It’s New Year’s Eve and you know what that means, you only have a few hours left to decide on your 2022 resolutions. Anybody can make New Year’s resolutions. It’s keeping that them that’s the hard part. But today on MoneyWise, we’ve got one for you that you’ll never regret keeping.
- Right now, a lot of folks are trying to decide how many pounds they want to lose in the next year. That’s a worthy endeavor, but why not add something else to your list of resolutions? In addition to reducing your waistline, how about reducing your debt?
- We’ll get into that in a bit, but did you know that making New Year’s resolutions is actually a strong Christian tradition? Many cultures make them, but Christian New Year’s resolutions are grounded in a centuries-old tradition called “Watchnight.”
- These were services held at the end of the year by some Christian denominations, and they inspired believers to reflect on the past year and resolve to do better in the one ahead.
- About 30-percent of Americans make resolutions each New Year, but by March, only about 30-percent of them are still following them strictly. And in the long run, only 10-percent of folks making resolutions keep them permanently.
- So years ago, someone came up with an acronym to help when setting goals. It’s S.M.A.R.T. That stands for Specific, Measurable, Attainable, Realistic, and Timely.
- So keep those in mind as you work out the specifics of resolving to reduce your debt in the New Year.
- RESOLVING TO BECOME DEBT-FREE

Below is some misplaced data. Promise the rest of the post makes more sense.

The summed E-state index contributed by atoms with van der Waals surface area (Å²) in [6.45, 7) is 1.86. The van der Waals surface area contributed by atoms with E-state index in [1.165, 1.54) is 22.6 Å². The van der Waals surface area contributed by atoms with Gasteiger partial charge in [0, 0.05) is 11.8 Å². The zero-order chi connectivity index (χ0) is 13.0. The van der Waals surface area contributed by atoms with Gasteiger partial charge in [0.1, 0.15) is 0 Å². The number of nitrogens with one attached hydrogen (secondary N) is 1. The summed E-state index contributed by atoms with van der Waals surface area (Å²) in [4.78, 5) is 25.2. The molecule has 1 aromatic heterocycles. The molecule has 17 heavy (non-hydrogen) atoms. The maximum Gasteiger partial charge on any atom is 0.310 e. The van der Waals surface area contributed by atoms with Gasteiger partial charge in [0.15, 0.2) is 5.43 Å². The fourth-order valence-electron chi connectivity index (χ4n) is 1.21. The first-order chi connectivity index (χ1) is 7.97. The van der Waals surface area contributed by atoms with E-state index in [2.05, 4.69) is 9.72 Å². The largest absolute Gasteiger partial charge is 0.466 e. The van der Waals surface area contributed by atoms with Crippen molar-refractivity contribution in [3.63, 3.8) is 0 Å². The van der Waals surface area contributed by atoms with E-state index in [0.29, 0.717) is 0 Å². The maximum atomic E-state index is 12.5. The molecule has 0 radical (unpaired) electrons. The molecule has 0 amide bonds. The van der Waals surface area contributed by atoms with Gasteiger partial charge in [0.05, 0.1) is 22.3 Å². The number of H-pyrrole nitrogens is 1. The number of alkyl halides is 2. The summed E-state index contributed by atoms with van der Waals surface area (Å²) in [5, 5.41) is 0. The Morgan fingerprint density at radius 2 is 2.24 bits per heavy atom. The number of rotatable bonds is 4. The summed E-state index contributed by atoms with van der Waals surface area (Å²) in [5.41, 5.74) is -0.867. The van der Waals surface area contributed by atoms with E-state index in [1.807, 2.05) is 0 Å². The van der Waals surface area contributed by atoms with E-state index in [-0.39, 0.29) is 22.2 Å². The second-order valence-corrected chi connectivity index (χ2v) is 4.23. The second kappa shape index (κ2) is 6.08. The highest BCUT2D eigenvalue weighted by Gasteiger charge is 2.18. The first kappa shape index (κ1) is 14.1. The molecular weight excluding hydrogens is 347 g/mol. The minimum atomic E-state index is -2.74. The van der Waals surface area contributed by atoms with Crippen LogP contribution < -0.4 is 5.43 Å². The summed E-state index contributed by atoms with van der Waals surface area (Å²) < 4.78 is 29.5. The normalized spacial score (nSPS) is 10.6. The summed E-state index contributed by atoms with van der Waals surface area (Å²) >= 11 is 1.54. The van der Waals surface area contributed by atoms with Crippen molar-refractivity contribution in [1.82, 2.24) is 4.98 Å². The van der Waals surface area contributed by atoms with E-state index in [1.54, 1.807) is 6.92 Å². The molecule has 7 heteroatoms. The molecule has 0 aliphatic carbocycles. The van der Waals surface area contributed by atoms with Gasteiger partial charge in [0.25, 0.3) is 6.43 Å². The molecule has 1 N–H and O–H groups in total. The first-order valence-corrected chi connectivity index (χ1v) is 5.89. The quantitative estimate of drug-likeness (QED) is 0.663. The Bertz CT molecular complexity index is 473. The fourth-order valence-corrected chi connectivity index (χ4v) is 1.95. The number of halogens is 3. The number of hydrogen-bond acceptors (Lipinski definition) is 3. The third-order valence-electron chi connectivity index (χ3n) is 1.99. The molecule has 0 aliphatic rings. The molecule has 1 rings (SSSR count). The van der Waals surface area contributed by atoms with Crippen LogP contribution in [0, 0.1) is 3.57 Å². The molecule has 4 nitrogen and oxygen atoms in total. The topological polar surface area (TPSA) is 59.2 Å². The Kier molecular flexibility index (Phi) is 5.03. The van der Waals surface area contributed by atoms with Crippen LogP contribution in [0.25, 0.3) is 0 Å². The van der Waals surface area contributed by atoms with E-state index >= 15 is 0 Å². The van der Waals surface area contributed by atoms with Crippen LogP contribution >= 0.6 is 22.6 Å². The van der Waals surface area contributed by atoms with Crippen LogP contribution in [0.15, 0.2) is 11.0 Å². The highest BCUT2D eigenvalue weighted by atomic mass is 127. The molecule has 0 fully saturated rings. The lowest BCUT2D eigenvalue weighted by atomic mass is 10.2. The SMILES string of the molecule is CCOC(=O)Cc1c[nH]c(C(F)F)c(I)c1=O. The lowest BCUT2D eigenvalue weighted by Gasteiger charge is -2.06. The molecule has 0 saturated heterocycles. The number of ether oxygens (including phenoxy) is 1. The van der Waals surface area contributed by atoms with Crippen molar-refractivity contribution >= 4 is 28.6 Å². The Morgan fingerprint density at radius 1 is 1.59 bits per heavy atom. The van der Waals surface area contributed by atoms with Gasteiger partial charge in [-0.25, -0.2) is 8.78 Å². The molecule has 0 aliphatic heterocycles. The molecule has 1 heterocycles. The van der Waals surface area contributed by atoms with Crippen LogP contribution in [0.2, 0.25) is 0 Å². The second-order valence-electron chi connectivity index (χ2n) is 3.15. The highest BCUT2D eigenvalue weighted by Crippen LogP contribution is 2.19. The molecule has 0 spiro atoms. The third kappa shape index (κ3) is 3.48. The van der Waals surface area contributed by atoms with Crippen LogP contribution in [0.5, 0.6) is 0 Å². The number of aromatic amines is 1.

- The thought of getting out of debt may seem overwhelming, but you don’t have to do it all at once. The important thing is to set a realistic goal and get started.
- And to be clear, we’re only talking about consumer debt like credit cards and maybe auto loans, not your mortgage.
- The first thing you need to do is write down all of your debts and their amounts. So pull out all of your credit card statements, auto loans, and outstanding bills. Then total it up. That’s never a fun thing to do … but it’s essential.
- When you’ve totaled up your debt, make a plan to pay off some part of it. Start by figuring out where you can trim spending from your budget to create margin— that’s money left over after all necessary spending.
- Of course, if you’re not on a budget you’ll need to draw one up. If you need help with that, sign up with one of our volunteer coaches at MoneyWise.org.
- You can also download the MoneyWise app wherever you get your apps. It’s based on the tried and true envelope system, and it makes setting up a budget a snap.
- So after you’ve done that, you’ll know how much money you have to attack your debt each month. While still paying the minimum due on each debt— take that “surplus” money and put it toward the smallest debt each month. This is called the “snowball” method.
- When the smallest debt’s paid off, take the surplus money and apply it to the next smallest debt. When that’s paid off, repeat the process.
- As you keep going, you’ll begin to pay off debt faster and faster, like a snowball getting
- Now, to be successful, you also have to resolve to not take on any new debt. Otherwise it will wipe out your progress. So don’t use your credit cards. If you have to, cut ‘em in half.
- Remember to make your goals attainable. One step at a time!
- Do those things and you’re far more likely to be in the 10-percent who keep their New Year’s Resolutions.
On this program, Rob also answers listener questions:
- After cashing out a life insurance policy, what should you do with the money?
- If you sell a product for full price rather than at a discount, is that usery?
- Do extended vehicle warranties make sense?
- What is the best way to budget your money?
RESOURCES MENTIONED DURING THIS PROGRAM
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